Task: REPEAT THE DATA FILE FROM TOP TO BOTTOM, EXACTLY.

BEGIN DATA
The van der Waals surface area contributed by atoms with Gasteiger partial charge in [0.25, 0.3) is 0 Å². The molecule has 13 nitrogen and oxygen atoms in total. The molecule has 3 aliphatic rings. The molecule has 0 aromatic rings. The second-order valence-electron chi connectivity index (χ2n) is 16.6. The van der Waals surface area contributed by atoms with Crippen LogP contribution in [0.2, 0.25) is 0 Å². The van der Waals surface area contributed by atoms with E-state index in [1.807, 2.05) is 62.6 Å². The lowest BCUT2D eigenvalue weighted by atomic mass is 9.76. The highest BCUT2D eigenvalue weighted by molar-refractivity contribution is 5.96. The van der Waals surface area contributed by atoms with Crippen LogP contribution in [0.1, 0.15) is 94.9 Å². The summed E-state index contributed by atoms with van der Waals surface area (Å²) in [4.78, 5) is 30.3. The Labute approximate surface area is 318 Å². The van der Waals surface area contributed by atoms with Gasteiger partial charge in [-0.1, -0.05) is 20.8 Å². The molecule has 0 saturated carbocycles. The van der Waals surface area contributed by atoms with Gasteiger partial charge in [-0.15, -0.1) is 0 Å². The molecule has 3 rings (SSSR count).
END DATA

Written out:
The van der Waals surface area contributed by atoms with Gasteiger partial charge in [0.25, 0.3) is 0 Å². The molecule has 13 nitrogen and oxygen atoms in total. The molecule has 3 aliphatic rings. The molecule has 0 aromatic rings. The second-order valence-electron chi connectivity index (χ2n) is 16.6. The van der Waals surface area contributed by atoms with Crippen LogP contribution in [0.2, 0.25) is 0 Å². The van der Waals surface area contributed by atoms with E-state index in [1.807, 2.05) is 62.6 Å². The lowest BCUT2D eigenvalue weighted by atomic mass is 9.76. The highest BCUT2D eigenvalue weighted by molar-refractivity contribution is 5.96. The van der Waals surface area contributed by atoms with Crippen LogP contribution in [0.1, 0.15) is 94.9 Å². The summed E-state index contributed by atoms with van der Waals surface area (Å²) in [4.78, 5) is 30.3. The Labute approximate surface area is 318 Å². The van der Waals surface area contributed by atoms with Gasteiger partial charge in [-0.1, -0.05) is 20.8 Å². The molecule has 0 saturated carbocycles. The van der Waals surface area contributed by atoms with Gasteiger partial charge in [-0.15, -0.1) is 0 Å². The molecule has 3 rings (SSSR count).